2. People are not reading the Parenting Time Guidelines. Since you are reading this, do you have a copy of the IPTG on your computer or a bookmark to the page for the IPTG? You should have both. Hint: there is a link on right hand menu to the IPTG. For those without Internet access, it may be a bit more of a problem getting a copy. I know you could get a copy at the Court Administrator's office in the Madison County Government Center. For those outside of Madison County, check with your local courts if they have hard copies. What would be the best practice would be to provide a copy at every provisional hearing in a divorce and every paternity hearing but that is not done.
  3. People are not reading the Parenting Time Guidelines properly. By this I include the obscurely written bits mentioned above but also an improper method of reading. Somewhat like reading just one article on this blog and not reading the whole of what has been written on a subject. The IPTG must be read as a whole instead of a collection of parts. Think of trying to make sense of car by only looking at the tires and exhaust pipe.
  4. For cases where one or both parties are too quarrelsome for their own good, the Guidelines solve nothing. I will go so far as to say that in some cases they add fuel to the fire. Mediation is supposed to be the next step if the parties cannot solve matters between themselves ("1. Disagreements Generally. When a disagreement occurs regarding parenting time and the requirements of these Guidelines, both parents shall make every effort to discuss options, including mediation, in an attempt to resolve the dispute before going to court."). Which is never done here in Madison County - who can afford to pay both a mediator and a lawyer? Better to just get the matter back in front of a judge for adjusting the attitude of the parent creating the problem.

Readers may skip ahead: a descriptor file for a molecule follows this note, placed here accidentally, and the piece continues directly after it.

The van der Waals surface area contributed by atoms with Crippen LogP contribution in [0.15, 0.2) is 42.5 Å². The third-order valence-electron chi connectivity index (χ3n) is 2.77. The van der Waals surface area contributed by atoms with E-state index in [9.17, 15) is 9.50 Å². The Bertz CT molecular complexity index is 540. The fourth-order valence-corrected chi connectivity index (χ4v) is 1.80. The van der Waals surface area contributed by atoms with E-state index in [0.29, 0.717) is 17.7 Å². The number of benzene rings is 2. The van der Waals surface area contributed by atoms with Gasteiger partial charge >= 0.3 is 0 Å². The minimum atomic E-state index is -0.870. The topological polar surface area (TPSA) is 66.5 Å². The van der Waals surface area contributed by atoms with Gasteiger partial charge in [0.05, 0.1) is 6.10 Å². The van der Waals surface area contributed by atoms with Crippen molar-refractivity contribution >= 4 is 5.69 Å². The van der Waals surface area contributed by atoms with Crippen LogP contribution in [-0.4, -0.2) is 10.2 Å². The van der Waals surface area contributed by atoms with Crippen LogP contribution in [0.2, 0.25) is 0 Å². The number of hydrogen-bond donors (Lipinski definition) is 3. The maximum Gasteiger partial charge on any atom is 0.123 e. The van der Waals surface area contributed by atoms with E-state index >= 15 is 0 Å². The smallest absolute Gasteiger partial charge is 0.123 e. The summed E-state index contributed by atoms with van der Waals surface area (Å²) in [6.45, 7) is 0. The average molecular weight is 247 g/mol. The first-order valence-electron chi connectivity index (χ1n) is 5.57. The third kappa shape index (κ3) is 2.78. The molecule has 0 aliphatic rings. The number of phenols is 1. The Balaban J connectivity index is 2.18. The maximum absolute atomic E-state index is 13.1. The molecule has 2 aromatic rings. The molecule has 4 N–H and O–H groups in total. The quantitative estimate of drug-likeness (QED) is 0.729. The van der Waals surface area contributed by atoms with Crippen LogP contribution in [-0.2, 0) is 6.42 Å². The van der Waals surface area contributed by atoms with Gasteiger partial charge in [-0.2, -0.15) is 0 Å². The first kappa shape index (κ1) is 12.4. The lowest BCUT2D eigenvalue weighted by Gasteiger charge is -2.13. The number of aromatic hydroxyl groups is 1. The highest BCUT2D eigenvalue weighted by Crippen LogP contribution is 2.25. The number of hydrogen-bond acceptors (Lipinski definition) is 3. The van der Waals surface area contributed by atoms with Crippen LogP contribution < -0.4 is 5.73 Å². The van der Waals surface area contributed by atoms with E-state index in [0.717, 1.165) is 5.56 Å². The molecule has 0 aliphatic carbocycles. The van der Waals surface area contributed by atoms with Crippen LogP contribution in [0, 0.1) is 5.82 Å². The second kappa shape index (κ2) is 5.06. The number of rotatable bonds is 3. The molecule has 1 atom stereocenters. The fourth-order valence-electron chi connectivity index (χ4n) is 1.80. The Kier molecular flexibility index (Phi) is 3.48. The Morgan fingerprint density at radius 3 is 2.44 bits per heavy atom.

While writing the above-paragraphs, I realized that the Guidelines make no reference to the Indiana statutes on parenting time. Which is a bit odd come to think of it.

Thinking of the statutes lead me to count the references to bests interests of the child in the IPTG. I count two uses of that phrase. They appear more clearly in the statutes.
IC 31-17-4-2
Modification or denial; restriction of parenting time rights
Sec. 2. The court may modify an order granting or denying parenting time rights whenever modification would serve the best interests of the child. However, the court shall not restrict a parent's parenting time rights unless the court finds that the parenting time might endanger the child's physical health or significantly impair the child's emotional development.

One thing must be understood about family law: the best interests of the child are the paramount concern of the law. If anyone reading this read my other parenting time articles or just generally my articles will know that "best interests of the child" crops up too often to count.

The IPTG attempts nothing more than to provide a guide for parents to use. I think they assumed that parents would create a parenting plan that was in their child's best interests. Failing to work in their child's best interests, a judge must make a decision of what is in the child's best interests.

For other issues and articles on Indiana's Parenting Time Guidelines, take a look through my archive of parenting time articles and visitation articles.